Cocaine has become increasingly popular among students in Ireland over the last few years while is still the number one choice for recreational uses.
A new survey conducted by researchers at the University College Cork (UCC) found that cocaine is now more commonly consumed among students than ecstasy, the somewhat cheaper “party drug.”
According to Breaking News, 11,500 students – the population included undergraduate and postgraduate students aged 18 years and above – from 21 higher education institutions completed the survey.
One of the key findings is that more than half of the students have tried illicit drugs and a third used drugs in the last year.
Maybe more stunningly, more than 50% of the participants believed that drug use was part of student life.
The most commonly used drugs:
- Cannabis – 52 per cent;
- Cocaine – 25 per cent;
- Ecstasy – 23 per cent;
- Ketamine – 16 per cent;
- ‘Magic’ Mushrooms – 12 per cent;
- Amphetamines – 9 per cent;
- and New Psychoactive Substances – 8 per cent
The Minister for Further and Higher Education Simon Harris said: “This report is an important resource for the Department and our higher education institutions.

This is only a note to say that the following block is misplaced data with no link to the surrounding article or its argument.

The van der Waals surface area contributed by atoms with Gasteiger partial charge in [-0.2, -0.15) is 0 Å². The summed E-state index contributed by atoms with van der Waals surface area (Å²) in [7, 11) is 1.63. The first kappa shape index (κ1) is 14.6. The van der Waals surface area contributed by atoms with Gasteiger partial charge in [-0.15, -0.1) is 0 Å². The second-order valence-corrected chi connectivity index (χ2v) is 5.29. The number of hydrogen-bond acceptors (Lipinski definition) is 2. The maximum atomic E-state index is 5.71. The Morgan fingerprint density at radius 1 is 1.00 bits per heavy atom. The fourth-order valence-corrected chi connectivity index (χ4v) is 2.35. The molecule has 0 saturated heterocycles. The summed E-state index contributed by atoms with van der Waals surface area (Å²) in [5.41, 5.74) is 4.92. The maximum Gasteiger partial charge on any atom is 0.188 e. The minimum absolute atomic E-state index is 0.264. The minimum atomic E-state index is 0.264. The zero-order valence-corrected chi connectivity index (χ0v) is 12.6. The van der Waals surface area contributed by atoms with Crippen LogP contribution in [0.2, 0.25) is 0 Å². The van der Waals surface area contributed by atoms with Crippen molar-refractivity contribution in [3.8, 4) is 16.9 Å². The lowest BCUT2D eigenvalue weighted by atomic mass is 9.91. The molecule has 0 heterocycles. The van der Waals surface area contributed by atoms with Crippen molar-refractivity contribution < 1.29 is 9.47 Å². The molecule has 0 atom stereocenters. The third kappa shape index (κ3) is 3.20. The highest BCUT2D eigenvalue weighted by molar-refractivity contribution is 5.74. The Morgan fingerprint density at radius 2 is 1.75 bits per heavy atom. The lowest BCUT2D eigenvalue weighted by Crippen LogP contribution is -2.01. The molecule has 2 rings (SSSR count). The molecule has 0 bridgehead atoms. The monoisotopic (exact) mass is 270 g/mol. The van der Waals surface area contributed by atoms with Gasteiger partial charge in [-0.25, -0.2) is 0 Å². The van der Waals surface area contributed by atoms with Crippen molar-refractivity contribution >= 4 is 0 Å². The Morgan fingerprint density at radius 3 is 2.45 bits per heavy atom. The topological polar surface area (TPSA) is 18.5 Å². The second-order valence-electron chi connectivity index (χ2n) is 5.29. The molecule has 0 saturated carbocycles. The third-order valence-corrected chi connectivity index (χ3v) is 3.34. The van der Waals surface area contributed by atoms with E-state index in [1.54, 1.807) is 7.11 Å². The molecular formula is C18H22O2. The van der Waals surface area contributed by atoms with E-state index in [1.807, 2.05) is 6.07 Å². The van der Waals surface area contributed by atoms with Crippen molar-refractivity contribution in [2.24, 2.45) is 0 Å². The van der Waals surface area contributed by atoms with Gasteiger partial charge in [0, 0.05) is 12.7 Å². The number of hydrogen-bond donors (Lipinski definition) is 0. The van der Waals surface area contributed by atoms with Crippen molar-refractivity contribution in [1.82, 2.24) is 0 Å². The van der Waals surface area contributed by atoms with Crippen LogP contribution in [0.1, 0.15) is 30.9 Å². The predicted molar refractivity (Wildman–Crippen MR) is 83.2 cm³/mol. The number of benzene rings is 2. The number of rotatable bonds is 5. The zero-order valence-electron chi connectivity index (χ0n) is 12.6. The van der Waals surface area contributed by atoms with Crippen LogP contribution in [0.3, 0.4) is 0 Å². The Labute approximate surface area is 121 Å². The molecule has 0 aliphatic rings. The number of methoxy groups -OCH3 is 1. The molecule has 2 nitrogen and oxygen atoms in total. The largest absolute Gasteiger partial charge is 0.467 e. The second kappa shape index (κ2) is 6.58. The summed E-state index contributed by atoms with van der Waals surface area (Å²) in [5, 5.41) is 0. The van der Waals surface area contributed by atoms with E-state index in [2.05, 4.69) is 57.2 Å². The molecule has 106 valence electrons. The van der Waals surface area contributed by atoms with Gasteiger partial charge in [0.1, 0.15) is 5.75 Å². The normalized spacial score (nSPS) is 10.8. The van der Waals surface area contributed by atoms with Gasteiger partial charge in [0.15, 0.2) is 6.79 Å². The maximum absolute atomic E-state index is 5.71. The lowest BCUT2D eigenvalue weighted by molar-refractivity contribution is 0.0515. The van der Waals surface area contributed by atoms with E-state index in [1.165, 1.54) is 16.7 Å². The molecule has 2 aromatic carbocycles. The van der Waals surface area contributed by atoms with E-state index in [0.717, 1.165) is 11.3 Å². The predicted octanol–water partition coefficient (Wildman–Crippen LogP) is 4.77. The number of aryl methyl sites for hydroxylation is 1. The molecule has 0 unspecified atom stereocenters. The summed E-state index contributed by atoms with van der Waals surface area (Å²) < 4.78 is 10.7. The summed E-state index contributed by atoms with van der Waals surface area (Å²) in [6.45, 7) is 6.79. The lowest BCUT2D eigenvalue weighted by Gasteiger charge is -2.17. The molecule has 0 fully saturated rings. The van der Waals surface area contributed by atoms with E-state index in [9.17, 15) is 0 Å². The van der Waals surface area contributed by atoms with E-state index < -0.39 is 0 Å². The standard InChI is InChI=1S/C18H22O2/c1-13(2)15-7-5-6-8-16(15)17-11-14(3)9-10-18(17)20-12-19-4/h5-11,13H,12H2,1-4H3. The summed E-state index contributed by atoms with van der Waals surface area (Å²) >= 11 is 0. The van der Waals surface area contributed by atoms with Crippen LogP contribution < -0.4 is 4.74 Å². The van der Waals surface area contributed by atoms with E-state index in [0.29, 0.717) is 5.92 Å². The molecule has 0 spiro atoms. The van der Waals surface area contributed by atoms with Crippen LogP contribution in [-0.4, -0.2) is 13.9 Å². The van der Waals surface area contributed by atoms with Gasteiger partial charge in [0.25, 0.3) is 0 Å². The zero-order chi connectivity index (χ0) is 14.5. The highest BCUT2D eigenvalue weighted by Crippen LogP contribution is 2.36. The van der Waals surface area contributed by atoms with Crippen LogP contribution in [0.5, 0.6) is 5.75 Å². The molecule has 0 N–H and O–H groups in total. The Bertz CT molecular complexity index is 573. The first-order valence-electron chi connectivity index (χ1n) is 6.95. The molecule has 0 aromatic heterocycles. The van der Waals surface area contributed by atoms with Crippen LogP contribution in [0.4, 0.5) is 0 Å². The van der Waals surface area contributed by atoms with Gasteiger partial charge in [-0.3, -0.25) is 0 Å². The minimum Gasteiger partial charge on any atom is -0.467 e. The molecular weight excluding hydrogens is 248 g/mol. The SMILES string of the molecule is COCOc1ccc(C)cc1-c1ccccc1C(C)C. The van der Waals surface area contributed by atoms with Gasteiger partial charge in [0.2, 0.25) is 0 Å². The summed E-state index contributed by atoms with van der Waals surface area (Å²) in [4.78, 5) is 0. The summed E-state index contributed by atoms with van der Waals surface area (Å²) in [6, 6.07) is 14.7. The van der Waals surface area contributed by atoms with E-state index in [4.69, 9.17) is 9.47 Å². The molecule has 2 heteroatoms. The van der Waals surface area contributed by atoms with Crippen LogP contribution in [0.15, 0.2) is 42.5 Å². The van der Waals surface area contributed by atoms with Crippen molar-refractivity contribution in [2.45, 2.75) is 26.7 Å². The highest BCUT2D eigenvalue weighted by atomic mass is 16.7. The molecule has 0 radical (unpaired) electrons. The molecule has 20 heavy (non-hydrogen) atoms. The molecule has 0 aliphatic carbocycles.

“It helps understand the prevalence of drug use and the range of drugs being used by our students as well as detailing the impacts and effects, including harms caused by drug use in our student population.
“This data is vital to map the extent of the issue and will help us to develop appropriate responses and monitor trends in drug use in higher education over the coming years.”
Earlier this week, The Minister of State for the national drugs strategy Frank Feighan also reported that nine per cent of the public had used drugs in 2021, and 9,700 cases were treated for problem drug use in 2020, with another 5,800 cases treated for problem alcohol use.
In a hearing, Dr Eamon Keenan, the national clinical lead for addiction in the Health Service Executive (HSE), said: “We’re going to be allocating about €50,000 of that for training so that across the country we can provide training for staff to deliver appropriate evidence based-interventions to people who are presenting with health problems associated with cocaine and crack cocaine.”